Containing an in-depth study of the emerging theory and core of ecological law, this book insightfully proposes a 'lens of ecological law' through which the disparity between current laws and ecological law can be assessed. The lens consists of three principles: ecocentrism, ecological primacy and ecological justice. These principles are used within the book to explore and analyse the challenges and opportunities related to the transition to ecological law and to examine three key mining case studies.
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A Look at Mining
This original and insightful book explores and examines the impact that building mega-dams has on the human rights of those living in surrounding areas, and in particular those of indigenous peoples who are often most affected. Compiling case studies from around the world, Itzchak Kornfeld provides clear examples of how human rights violations are perpetrated and compounded, with chapters examining historical, recent and ongoing dam projects.
Edited by Nengye Liu, Cassandra M. Brooks and Tianbao Qin
Bringing together leading scholars from across a diverse range of disciplines, this unique book examines a key question: How can we best conserve marine living resources in the polar regions, where climate change effects and human activities are particularly pressing?
From Conservation to Compassion
Edited by Werner Scholtz
At a time when the planet’s wildlife faces countless dangers, international environmental law continues to overlook its evolving welfare interests. This thought-provoking book provides a crucial exploration of how international environmental law must adapt to take account of the growing recognition of the intrinsic value of wildlife.
Edited by Mara Tignino and Christian Bréthaut
Recent decades have seen pivotal changes in the management and protection of water resources, with human rights, environmental and water law each developing a strong interest in the conservation of fresh water. This surge in interest has meant that dispute settlement mechanisms, along with diplomatic tools, are becoming increasingly necessary for conflict resolution. This Handbook offers an analysis of the interaction between law and various forms of knowledge and expertise, ranging from economics to environmental and social sciences. Leading scholars examine general and specific water legal regimes and analyse the interplay between various disciplines in order to establish the extent to which law is informed by each.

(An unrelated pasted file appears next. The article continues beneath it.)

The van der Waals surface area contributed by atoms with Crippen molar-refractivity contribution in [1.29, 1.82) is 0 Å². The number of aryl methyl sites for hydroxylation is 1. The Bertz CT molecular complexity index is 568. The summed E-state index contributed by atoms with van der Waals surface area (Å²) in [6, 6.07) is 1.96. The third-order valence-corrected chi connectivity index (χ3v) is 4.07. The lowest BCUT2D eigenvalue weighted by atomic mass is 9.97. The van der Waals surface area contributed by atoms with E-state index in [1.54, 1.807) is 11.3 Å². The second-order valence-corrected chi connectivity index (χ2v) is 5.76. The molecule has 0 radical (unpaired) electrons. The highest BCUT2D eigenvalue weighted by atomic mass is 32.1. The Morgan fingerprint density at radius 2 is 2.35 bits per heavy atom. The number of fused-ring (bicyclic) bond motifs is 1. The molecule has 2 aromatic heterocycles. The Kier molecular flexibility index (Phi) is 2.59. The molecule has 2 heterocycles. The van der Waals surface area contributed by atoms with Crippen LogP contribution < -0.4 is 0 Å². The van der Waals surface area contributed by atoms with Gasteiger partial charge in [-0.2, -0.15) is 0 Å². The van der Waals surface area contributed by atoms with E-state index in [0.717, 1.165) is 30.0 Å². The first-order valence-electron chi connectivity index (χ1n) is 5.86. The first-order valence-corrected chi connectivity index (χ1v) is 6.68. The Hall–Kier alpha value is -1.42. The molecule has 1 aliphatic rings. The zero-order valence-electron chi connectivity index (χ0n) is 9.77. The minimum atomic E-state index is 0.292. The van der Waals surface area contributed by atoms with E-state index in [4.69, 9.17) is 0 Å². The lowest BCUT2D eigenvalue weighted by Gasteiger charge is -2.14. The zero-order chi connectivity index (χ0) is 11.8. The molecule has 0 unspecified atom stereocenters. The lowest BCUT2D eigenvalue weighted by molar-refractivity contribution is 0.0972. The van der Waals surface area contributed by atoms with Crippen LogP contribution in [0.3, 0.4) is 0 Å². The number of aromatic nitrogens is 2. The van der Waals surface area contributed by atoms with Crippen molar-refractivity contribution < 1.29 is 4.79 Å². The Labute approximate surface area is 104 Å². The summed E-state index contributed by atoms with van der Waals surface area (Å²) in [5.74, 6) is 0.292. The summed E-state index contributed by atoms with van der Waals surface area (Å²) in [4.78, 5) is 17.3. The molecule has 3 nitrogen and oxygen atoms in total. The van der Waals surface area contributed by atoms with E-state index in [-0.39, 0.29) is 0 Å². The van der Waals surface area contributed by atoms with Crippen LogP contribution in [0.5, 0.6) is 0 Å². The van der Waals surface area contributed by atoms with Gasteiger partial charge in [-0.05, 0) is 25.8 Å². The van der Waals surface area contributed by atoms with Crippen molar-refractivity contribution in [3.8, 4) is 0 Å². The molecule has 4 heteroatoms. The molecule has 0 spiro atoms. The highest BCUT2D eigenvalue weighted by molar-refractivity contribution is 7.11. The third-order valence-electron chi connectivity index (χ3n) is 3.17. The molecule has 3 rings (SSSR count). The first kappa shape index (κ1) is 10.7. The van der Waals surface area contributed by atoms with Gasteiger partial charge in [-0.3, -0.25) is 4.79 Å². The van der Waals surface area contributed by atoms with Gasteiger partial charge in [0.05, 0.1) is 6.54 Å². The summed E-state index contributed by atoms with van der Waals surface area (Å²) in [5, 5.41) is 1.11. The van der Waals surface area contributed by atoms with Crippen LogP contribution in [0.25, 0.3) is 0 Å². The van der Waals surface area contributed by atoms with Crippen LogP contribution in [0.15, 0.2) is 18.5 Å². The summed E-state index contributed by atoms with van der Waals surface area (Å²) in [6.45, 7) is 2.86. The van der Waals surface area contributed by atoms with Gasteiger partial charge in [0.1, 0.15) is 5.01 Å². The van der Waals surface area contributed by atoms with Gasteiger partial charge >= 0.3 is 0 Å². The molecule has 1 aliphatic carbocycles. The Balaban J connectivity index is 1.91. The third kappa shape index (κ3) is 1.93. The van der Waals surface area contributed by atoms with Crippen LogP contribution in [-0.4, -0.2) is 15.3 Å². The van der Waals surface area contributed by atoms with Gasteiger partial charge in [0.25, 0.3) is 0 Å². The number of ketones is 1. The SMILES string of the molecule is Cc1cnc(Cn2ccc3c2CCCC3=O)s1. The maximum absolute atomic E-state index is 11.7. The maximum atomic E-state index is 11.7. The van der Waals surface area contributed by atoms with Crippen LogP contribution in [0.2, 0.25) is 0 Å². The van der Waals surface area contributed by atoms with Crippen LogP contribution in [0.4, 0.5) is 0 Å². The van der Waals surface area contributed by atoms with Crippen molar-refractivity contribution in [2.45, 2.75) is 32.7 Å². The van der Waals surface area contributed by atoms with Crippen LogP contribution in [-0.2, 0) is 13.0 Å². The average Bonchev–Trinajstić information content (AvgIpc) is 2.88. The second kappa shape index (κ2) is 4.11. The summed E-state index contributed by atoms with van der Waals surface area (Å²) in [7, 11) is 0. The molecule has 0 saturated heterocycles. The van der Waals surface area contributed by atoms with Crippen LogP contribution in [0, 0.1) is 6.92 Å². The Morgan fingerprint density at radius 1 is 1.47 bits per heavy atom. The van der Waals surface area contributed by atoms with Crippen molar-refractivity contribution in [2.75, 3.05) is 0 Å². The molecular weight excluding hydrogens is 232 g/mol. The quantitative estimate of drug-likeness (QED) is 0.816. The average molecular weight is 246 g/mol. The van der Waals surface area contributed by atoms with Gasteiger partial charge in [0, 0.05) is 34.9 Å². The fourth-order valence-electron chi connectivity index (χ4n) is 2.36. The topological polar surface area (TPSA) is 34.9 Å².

Law, Theory and Implementation
Edited by Duncan French and Louis J. Kotzé
Building on the previously established Millennium Development Goals, which ran from 2000-2015, the 2015 Sustainable Development Goals (SDGs) provide the UN with a roadmap for development until 2030. This topical book explores the associated legal and normative implications of these SDGs, which in themselves are not legally binding.
Law of the Environment and Armed Conflict discusses the most important and influential research articles relating to the protection of the environment in armed conflict. This Research Review plots the trajectory of research on this issue from early weapons impacts and the Vietnam War, to the first major challenge for wartime environmental protections in the Gulf Conflict, liability for harm and possible future directions.
Bulk Fresh Water, Irrigation Subsidies and Virtual Water
It is clear that more sustainable and efficient use of fresh water resources will become crucial in future global water management to avoid major threats to biological life. Trade in Water Under International Law offers a careful and well-reasoned introduction and analysis of this emerging and largely unchartered subject of international trade law, which has hitherto been of key importance in domestic law and policy, exploring the potential and limits of addressing the use of water resources in the context of World Trade Organization law.
Advocacy and its Prospects
This timely book offers a unique interdisciplinary inquiry into the prospects of different political narratives on climate migration. It identifies the essential angles on climate migration – the humanitarian narrative, the migration narrative and the climate change narrative – and assesses their prospects. The author contends that although such arguments will influence global governance, they will not necessarily achieve what advocates hope for. He discusses how the weaknesses of the concept of “climate migration” are likely to be utilized in favour of repressive policies against migration or for the defence of industrial nations against perceived threats from the Third World.
Edited by Elisa Morgera and Kati Kulovesi
Research Handbook on International Law and Natural Resources provides a systematic and comprehensive analysis of the role of international law in regulating the exploration and exploitation of natural resources. It illuminates interactions and tensions between international environmental law, human rights law and international economic law. It also discusses the relevance of soft law, international dispute settlement, as well as of various unilateral, bilateral, regional and transnational initiatives in the governance of natural resources. While the Handbook is accessible to those approaching the subject for the first time, it identifies pressing areas for further investigation that will be of interest to advanced researchers.